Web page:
False fire alarm fees have increased as of 1st July 2013, from $750.00 to $1,250!
Automatic Fire Alarms
Fire & Rescue NSW (FRNSW) is committed to reducing the number of unwanted false alarms from Automatic Fire Alarm (AFA) systems. Unwanted alarms are when FRNSW has attended in response to an alarm where there is no fire or other emergency. FRNSW has a statutory obligation under the Fire Brigades Act 1989 to attend to all fire alarms.
FRNSW responded to approximately 46,000 AFAs in 2012. 98% of these alarms were unwanted. Around 35% of all FRNSW responses are to AFAs.
Unwanted alarms create complacency towards genuine alarms which can result in serious injury or loss of life. They also divert FRNSW resources that would otherwise be available for genuine emergencies.
AFA systems are a crucial component in fire detection for buildings and are designed to alert occupants and initiate quick responses by FRNSW in the case of fires. AFA systems are required under building legislation, as prescribed by the National Construction Code (NCC), and are administered by Local Government Authorities (LGAs).
It is important that building owners and managers properly manage and maintain their AFA systems to ensure their correct operation and to reduce the likelihood of unwanted alarms.
The AFA systems that require monitoring are to be connected to an approved Automatic Fire Alarm Service Provider (AFASP). There are three AFASPs that are contracted to FRNSW.
For advice or assistance in implementing strategies to minimise unwanted alarms contact the Alarms Administrators at FRNSW. FRNSW Alarms Assessment Officers work directly with AFASP customers in developing strategies to reduce unwanted fire alarms.
Charges for false alarms
The NSW Fire Brigades ACT 1989, Sect 42 allows FRNSW to charge for attending false alarm call-outs to monitored AFA systems. This charge is intended to motivate building owners and managers to be continually pro-active in managing their AFA systems and to ensure that they are properly maintained. It has been demonstrated that properly maintained systems assist in reducing the number of false alarms attended by FRNSW allowing them to respond more readily to genuine emergencies.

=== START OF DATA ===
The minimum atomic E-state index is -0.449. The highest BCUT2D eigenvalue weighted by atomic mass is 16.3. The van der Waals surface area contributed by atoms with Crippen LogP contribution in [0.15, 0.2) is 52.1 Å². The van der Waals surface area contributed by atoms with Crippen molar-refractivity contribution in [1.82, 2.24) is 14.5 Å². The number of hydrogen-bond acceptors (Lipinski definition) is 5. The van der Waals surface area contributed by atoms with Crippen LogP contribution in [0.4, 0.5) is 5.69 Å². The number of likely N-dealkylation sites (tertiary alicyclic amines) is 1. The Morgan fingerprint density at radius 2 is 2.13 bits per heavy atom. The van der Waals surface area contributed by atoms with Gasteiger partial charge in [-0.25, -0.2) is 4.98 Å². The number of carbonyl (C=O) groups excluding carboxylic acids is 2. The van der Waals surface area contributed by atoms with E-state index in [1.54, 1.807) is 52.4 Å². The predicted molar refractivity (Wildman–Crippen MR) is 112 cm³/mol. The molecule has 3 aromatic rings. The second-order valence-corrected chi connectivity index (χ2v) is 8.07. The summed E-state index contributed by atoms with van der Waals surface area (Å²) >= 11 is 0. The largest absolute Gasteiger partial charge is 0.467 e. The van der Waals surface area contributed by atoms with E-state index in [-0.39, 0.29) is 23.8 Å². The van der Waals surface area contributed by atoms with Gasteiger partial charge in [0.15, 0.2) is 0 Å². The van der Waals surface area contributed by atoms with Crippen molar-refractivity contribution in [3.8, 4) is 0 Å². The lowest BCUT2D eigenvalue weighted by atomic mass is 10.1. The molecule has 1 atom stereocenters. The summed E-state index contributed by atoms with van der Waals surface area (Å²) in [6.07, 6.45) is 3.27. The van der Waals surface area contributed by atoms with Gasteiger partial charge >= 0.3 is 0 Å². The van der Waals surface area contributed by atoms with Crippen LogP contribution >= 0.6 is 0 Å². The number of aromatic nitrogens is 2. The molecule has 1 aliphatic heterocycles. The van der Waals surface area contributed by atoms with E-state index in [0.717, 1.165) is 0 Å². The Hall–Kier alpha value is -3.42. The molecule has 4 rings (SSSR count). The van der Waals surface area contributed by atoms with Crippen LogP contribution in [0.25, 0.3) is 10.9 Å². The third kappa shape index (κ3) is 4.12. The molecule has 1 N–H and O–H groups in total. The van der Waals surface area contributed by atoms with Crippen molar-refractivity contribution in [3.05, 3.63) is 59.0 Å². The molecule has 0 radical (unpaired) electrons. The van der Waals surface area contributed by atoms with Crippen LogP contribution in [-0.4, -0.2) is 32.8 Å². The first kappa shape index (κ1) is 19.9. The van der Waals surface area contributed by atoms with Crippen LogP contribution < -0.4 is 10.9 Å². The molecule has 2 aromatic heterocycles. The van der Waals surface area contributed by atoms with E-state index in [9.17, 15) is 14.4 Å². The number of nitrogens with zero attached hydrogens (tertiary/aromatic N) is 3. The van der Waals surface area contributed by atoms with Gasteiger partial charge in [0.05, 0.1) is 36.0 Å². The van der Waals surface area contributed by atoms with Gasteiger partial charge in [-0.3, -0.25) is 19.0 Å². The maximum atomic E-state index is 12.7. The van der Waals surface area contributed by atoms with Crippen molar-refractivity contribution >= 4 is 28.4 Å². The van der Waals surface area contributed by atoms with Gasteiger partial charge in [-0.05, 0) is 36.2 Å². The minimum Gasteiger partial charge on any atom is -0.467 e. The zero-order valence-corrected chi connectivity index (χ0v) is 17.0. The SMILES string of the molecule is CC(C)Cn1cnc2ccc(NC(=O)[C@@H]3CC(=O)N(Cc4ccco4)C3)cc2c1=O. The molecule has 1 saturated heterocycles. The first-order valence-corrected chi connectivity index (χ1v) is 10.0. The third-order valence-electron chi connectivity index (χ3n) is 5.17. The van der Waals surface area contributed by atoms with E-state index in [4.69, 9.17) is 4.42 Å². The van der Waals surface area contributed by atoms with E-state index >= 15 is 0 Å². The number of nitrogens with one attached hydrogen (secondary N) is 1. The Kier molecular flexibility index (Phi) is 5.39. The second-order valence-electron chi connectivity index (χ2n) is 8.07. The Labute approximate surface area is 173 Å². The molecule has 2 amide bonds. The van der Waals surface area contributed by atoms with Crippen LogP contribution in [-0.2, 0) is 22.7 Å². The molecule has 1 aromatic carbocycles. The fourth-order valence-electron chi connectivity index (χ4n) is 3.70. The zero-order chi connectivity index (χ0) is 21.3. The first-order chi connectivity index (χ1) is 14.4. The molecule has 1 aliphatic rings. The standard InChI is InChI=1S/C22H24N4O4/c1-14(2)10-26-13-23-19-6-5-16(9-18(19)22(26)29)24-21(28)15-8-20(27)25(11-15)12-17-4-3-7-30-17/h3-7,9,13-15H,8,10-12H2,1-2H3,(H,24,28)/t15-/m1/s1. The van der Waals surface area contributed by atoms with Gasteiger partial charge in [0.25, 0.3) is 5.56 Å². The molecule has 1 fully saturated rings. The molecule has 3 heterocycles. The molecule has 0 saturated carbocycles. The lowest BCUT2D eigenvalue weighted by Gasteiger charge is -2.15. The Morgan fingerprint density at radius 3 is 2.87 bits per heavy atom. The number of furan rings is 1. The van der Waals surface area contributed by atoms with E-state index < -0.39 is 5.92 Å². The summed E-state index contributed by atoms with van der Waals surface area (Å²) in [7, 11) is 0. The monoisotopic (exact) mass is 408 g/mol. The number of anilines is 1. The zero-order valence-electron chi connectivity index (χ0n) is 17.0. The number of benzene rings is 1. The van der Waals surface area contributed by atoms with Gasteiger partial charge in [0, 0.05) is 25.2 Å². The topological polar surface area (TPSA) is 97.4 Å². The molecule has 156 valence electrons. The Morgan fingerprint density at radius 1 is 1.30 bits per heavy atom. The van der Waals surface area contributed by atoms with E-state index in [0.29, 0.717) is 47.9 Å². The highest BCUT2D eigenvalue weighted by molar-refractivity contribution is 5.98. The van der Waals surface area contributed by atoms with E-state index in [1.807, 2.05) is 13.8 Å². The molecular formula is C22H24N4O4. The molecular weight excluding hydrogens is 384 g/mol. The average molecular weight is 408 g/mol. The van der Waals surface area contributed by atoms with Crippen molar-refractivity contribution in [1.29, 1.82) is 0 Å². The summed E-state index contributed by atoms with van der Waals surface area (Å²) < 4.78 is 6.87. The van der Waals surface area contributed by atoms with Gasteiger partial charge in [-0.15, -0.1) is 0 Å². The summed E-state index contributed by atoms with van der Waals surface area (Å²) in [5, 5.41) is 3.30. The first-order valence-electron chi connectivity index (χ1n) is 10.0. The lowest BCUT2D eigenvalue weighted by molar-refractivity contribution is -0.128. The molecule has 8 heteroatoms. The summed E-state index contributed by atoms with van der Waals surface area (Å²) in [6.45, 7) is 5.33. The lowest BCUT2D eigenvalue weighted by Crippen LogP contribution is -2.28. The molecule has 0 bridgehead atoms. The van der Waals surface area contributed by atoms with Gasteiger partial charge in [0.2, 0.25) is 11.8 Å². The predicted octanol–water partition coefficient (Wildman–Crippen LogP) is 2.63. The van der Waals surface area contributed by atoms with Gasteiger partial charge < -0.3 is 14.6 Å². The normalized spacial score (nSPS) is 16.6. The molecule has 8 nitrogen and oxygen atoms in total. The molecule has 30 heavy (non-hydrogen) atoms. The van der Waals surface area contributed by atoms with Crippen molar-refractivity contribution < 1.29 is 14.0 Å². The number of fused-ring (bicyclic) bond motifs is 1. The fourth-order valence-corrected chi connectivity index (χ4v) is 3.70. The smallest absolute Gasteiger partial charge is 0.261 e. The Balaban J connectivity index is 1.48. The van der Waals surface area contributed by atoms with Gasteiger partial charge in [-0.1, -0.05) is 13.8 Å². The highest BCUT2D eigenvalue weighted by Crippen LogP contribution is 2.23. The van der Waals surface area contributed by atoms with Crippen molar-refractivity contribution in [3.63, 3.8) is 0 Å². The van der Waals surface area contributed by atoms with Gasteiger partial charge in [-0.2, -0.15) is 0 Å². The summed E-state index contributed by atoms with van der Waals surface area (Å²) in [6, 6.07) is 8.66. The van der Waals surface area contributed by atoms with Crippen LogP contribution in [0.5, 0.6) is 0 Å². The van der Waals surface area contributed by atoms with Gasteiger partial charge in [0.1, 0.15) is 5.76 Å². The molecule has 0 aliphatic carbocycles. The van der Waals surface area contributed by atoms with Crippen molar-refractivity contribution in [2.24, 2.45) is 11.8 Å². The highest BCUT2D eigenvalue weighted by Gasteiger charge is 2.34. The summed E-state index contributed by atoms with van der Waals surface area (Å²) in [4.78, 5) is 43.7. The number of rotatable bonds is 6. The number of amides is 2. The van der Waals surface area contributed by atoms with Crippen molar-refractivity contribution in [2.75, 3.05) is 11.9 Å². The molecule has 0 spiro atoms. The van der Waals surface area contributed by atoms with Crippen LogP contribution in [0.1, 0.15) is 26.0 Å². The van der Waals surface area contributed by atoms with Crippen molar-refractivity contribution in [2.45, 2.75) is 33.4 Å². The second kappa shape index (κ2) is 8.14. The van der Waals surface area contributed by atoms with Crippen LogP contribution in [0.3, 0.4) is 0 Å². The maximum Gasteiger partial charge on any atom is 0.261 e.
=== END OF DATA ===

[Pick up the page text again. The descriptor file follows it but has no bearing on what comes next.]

From 1 July 2013 the false alarm charge will increase to $1250.
In certain circumstances, such as for storms and other natural disasters, false alarms will not be charged if the alarm was beyond the control of the owner.
There are additional circumstances (leniencies) resulting in no charge, including:
- One false alarm within a 60 day period will not be charged. Subsequent false alarms which occur within 60 days of the first alarm will be charged.
- A 24 hour leniency period applies in which repeat false alarms will not be charged. Only the first alarm will be charged within the 24 hours. Multiple false alarms within a 24 hour period are considered a one off event giving the business owner or manager time to rectify their alarm system.
Billing of charges
Building owners or managers are responsible and accountable for the payment of false alarm charges resulting from unwanted false alarms. FRNSW invoices AFASPs, they in turn invoice building owners or managers.
FRNSW is not involved where owners forward false alarm costs on to a third party, such as hotel guests when the activation resulted from normal occupant activities such as cooking and showering.
Main causes of false alarms
Most common causes are listed first:
- Poor building maintenance
- AFA System malfunctions
- Burnt toast
- Cooking fumes
- Aerosols sprays
- Dirty smoke detectors
- ‘Break Glass’ alarm damage
Avoiding false alarms
- Ensure any fans, vents, and if possible windows, are open before cooking or showering.
- Some smoke detectors are extremely sensitive and steam from showers, smoke from burning food, even sprays from aerosol cans such as deodorant and hair-spray can set them off.
- Be aware of where all alarm detectors are in your home and ensure all reasonable measures are taken to avoid false alarm activation.
For building owners, managers and workers:
Effective maintenance of AFA systems is critical in reducing false alarms. The primary cause of false alarms is poorly maintained systems.
Ensuring a well regulated work place protocol is in place can also be extremely effective in reducing false alarms. There are a number of ways workers can set off false alarms:
- Cutting wires
- Steam cleaning
All workers on-site must register with the building owner or manager and be inducted into the workplace processes ensuring appropriate isolation of AFA systems and responsible work-site activities.
Applying to waive the false alarm charge
A building owner or manager can seek a waiver for the false alarm charge through their AFASP. The AFASP will provide advice on the process and documentation required to request a waiver. The application for waiver must be made not more than 180 calendar days from the FRNSW invoice date.
FRNSW officers attending incidents do not have authority to waive AFA false alarm charges. Pursuant to the Fire Brigades Act 1989, section 43 , waiver or reduction of AFA false alarm charges is at the discretion of the Commissioner.